Sparking Individual Change

Written by Emily Kastor

The state of Montana is home to seven different Native American reservations, so having a university that is supportive and actively trying to help Natives obtain a higher education in the same state is a necessity. As such, MSU has many resources on campus to help guide Native students on their own pathway to success. One of the first things that all incoming freshman students go through is a three day long orientation, which includes a campus tour, meeting an advisor, learning more about on-campus activities and clubs and even scheduling their first semester.  However, all students who self-identify as Native American have their own two day orientation prior to the university’s orientation called Native Pathways To Success. It focuses on connecting Native students not only to each other and faculty, but also to the land around the university, because much of the surrounding land was sacred to many Native ancestors.

While the Native Pathways To Success orientation is a wonderful opportunity for incoming Native freshmen to get a feel for the university and meet other Native students, actually being on campus for the first time, submerged in the general student population can be very overwhelming for someone who identifies as a minority on campus. Which is why the American Indian Alaskan Native Student Success is focused on helping students achieve academic success while still fostering cultural heritage.  

The American Indian Student Center is a safe place for students to study and meet other MSU students. It’s located in Wilson Hall and provides computer access; free printing, copying, and faxing; tutoring access; academic advising and a variety of other student support. The American Indian Student Center also plays host to meetings for the American Indian Council (AIC). The AIC meets every Thursday at 5 p.m. and is always open to the public.  One of their biggest focuses is on the annual pow-wow that is put on every year. The AIC’s pow-wow is one of the oldest running events on campus and this year will be the 41st annual pow-wow, taking place March 25-26 in the Brick Breeden Fieldhouse.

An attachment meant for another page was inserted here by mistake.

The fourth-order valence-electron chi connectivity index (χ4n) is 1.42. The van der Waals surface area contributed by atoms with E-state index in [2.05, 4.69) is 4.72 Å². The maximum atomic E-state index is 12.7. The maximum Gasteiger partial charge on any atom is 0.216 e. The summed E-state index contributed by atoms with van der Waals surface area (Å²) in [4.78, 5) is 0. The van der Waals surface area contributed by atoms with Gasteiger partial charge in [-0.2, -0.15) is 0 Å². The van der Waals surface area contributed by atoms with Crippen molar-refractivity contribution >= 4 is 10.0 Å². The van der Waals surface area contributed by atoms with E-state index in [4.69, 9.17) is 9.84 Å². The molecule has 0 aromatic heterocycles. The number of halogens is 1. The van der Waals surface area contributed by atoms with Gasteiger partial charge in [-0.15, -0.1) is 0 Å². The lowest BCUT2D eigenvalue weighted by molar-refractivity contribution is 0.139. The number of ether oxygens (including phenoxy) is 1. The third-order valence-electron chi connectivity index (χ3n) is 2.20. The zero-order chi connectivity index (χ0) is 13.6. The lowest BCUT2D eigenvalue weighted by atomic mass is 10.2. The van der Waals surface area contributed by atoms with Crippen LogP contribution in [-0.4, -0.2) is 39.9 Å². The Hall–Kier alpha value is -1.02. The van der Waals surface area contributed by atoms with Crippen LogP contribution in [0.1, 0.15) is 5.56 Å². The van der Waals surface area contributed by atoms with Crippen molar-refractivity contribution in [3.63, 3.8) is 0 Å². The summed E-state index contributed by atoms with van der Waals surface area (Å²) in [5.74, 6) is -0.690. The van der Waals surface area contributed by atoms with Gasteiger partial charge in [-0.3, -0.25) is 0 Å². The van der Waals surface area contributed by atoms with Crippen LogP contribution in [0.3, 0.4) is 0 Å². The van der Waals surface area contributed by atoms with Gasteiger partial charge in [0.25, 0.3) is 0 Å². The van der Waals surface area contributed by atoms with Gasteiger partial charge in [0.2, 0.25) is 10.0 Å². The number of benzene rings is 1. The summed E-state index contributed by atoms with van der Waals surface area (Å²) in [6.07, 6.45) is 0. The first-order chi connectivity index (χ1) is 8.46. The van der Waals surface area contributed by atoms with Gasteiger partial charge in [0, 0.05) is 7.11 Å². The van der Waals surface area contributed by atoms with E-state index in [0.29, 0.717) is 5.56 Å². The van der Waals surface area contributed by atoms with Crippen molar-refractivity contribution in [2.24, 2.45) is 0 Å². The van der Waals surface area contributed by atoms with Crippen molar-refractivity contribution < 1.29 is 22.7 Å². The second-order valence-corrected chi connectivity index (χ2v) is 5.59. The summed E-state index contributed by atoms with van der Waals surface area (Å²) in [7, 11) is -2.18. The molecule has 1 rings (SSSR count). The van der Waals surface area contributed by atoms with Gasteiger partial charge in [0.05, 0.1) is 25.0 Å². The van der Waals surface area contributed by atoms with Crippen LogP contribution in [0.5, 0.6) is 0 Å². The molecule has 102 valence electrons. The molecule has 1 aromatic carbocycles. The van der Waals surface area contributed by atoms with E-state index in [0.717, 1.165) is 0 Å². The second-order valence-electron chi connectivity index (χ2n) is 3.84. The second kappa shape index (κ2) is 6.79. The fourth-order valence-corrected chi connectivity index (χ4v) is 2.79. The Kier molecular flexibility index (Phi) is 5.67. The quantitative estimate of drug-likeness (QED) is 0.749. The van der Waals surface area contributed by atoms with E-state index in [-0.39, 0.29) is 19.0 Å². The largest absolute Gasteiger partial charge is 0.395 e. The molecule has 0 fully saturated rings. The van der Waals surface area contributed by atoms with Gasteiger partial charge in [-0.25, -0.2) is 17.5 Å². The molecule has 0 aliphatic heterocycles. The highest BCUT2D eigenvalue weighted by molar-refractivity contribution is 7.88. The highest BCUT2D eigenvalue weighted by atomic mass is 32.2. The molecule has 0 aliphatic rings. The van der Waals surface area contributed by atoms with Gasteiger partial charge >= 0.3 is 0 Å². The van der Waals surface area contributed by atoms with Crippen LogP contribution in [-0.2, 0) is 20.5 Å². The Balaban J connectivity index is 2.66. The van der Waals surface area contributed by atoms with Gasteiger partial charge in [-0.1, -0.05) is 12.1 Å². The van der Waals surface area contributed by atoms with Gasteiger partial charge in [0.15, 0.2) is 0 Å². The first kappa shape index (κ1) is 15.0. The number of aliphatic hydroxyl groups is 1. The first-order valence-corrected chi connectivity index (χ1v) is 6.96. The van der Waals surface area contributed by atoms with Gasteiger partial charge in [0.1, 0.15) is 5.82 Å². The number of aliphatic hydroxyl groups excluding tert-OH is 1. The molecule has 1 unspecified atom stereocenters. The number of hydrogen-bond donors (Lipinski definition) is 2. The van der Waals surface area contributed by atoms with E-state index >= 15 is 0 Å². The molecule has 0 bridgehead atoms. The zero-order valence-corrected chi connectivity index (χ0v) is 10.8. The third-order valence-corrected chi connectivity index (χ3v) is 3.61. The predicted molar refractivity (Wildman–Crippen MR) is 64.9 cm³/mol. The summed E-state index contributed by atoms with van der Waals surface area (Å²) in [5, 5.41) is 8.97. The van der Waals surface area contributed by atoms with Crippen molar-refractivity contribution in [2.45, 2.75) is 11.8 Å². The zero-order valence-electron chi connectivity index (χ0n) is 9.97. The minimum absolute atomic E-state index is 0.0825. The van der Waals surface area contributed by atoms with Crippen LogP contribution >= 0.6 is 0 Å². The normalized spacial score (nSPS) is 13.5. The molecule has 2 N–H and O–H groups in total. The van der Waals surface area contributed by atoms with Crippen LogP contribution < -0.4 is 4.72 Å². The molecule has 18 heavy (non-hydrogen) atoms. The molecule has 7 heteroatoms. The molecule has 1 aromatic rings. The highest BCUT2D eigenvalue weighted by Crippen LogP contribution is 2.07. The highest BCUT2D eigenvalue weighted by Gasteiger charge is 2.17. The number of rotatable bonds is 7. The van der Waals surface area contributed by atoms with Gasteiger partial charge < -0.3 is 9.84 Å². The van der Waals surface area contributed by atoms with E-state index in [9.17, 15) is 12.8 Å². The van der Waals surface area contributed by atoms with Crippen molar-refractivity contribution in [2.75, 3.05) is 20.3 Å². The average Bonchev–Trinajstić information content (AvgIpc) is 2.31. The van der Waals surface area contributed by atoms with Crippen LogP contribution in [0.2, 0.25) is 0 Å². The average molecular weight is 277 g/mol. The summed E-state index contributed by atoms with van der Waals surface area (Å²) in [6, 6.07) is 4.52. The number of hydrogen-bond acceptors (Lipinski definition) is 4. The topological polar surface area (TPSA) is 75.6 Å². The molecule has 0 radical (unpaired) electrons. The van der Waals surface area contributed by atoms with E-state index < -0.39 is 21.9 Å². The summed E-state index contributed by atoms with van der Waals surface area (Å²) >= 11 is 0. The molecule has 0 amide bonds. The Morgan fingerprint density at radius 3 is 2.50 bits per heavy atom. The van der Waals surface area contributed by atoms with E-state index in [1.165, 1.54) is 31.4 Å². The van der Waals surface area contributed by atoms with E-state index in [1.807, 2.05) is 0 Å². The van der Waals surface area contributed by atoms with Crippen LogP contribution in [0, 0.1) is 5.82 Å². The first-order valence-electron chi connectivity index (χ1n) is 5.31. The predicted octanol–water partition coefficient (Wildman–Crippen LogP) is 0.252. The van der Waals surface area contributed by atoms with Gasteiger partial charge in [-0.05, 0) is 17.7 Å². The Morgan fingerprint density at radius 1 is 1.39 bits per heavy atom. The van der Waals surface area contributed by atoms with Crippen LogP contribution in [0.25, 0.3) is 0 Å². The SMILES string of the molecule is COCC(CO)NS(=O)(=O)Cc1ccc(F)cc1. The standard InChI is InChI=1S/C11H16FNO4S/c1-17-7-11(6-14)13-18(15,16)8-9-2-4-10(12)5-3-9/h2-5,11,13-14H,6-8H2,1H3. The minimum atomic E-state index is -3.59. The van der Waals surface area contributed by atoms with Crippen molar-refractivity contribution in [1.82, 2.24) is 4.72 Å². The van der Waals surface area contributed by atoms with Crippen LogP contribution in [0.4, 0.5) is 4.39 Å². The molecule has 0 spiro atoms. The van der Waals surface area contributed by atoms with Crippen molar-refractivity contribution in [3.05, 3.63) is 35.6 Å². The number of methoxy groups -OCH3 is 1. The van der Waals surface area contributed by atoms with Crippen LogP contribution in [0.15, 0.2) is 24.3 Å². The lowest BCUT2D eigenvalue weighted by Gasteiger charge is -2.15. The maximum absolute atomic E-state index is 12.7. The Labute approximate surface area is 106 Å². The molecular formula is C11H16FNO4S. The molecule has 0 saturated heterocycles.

Even though MSU offers many different ways for Native students to get involved and receive support, that doesn’t mean that racial discrimination doesn’t exist. There are roughly only 249 students who self identify as Native American, making up only 2 percent of the student population while 85 percent of the student population self identifies as white. The fact that Native Americans are a minority isn’t the problem here though, the problem is the way some students of the majority treat students of the minority. It is a problem of ignorance and lack of empathy from the majority which is something we, as a majority, all have to collectively work to fix together because it is possible and it is necessary.

While MSU pushes more and more Natives from across the country to attend the university and gain a higher education, that doesn’t always mean that MSU is always pushing students to create safe spaces for everybody to thrive, including people who self-identify as a minority on campus. There have been many students who have voiced their concerns about campus not being all inclusive, but there are many students who are legitimately afraid to speak up about the discrimination they face on a daily basis, and that needs to change.

The thing is though, is that change cannot be institutionalized, it has to start with us: the student body. It starts with the students standing together and not letting race or ethnicity be catalysts for argument, but for learning something new from your fellow student. It starts with acceptance and the understanding that while we all might have differing opinions and viewpoints. It starts with constructive, intelligent conversations, where we listen so deeply that we are changed by what we hear.

  • Corinne Gescheidle

    Very well written Emily!